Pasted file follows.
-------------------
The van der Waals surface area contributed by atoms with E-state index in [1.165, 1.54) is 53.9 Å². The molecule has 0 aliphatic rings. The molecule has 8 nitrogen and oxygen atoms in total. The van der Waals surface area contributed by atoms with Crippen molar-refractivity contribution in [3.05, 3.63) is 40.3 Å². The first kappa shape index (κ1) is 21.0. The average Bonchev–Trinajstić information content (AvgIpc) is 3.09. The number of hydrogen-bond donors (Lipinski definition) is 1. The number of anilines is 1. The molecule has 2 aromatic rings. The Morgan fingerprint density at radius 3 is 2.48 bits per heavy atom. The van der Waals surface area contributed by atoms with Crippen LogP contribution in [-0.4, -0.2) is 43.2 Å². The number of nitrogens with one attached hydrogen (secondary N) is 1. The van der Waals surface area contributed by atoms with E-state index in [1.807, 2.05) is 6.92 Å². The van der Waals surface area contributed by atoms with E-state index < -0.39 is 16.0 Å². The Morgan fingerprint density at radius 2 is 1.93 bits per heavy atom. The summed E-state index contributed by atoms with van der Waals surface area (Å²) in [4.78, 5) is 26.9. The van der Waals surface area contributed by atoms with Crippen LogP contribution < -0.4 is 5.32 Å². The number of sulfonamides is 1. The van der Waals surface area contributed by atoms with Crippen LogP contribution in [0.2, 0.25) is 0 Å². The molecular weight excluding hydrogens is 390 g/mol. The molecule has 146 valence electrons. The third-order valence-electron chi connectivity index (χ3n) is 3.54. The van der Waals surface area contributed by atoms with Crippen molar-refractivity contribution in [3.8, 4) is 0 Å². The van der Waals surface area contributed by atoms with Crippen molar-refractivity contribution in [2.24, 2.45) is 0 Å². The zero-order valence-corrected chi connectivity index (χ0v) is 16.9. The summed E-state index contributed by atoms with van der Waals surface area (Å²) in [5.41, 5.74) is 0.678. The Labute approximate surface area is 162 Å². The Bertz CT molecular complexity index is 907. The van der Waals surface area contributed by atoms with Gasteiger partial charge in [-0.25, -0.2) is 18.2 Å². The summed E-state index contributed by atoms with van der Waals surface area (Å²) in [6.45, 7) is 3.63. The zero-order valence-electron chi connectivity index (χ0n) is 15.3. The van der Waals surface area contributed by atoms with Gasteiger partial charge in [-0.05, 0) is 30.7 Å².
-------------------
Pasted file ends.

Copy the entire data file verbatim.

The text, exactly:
The van der Waals surface area contributed by atoms with E-state index in [1.165, 1.54) is 53.9 Å². The molecule has 0 aliphatic rings. The molecule has 8 nitrogen and oxygen atoms in total. The van der Waals surface area contributed by atoms with Crippen molar-refractivity contribution in [3.05, 3.63) is 40.3 Å². The first kappa shape index (κ1) is 21.0. The average Bonchev–Trinajstić information content (AvgIpc) is 3.09. The number of hydrogen-bond donors (Lipinski definition) is 1. The number of anilines is 1. The molecule has 2 aromatic rings. The Morgan fingerprint density at radius 3 is 2.48 bits per heavy atom. The van der Waals surface area contributed by atoms with Crippen LogP contribution in [-0.4, -0.2) is 43.2 Å². The number of nitrogens with one attached hydrogen (secondary N) is 1. The van der Waals surface area contributed by atoms with E-state index in [1.807, 2.05) is 6.92 Å². The van der Waals surface area contributed by atoms with E-state index < -0.39 is 16.0 Å². The Morgan fingerprint density at radius 2 is 1.93 bits per heavy atom. The summed E-state index contributed by atoms with van der Waals surface area (Å²) in [4.78, 5) is 26.9. The van der Waals surface area contributed by atoms with Crippen LogP contribution < -0.4 is 5.32 Å². The number of sulfonamides is 1. The van der Waals surface area contributed by atoms with Crippen LogP contribution in [0.2, 0.25) is 0 Å². The molecular weight excluding hydrogens is 390 g/mol. The molecule has 146 valence electrons. The third-order valence-electron chi connectivity index (χ3n) is 3.54. The van der Waals surface area contributed by atoms with Crippen molar-refractivity contribution in [3.8, 4) is 0 Å². The van der Waals surface area contributed by atoms with Crippen molar-refractivity contribution in [2.24, 2.45) is 0 Å². The zero-order valence-corrected chi connectivity index (χ0v) is 16.9. The summed E-state index contributed by atoms with van der Waals surface area (Å²) in [5.41, 5.74) is 0.678. The Labute approximate surface area is 162 Å². The Bertz CT molecular complexity index is 907. The van der Waals surface area contributed by atoms with Gasteiger partial charge in [-0.25, -0.2) is 18.2 Å². The summed E-state index contributed by atoms with van der Waals surface area (Å²) in [6.45, 7) is 3.63. The zero-order valence-electron chi connectivity index (χ0n) is 15.3. The van der Waals surface area contributed by atoms with Gasteiger partial charge in [-0.05, 0) is 30.7 Å².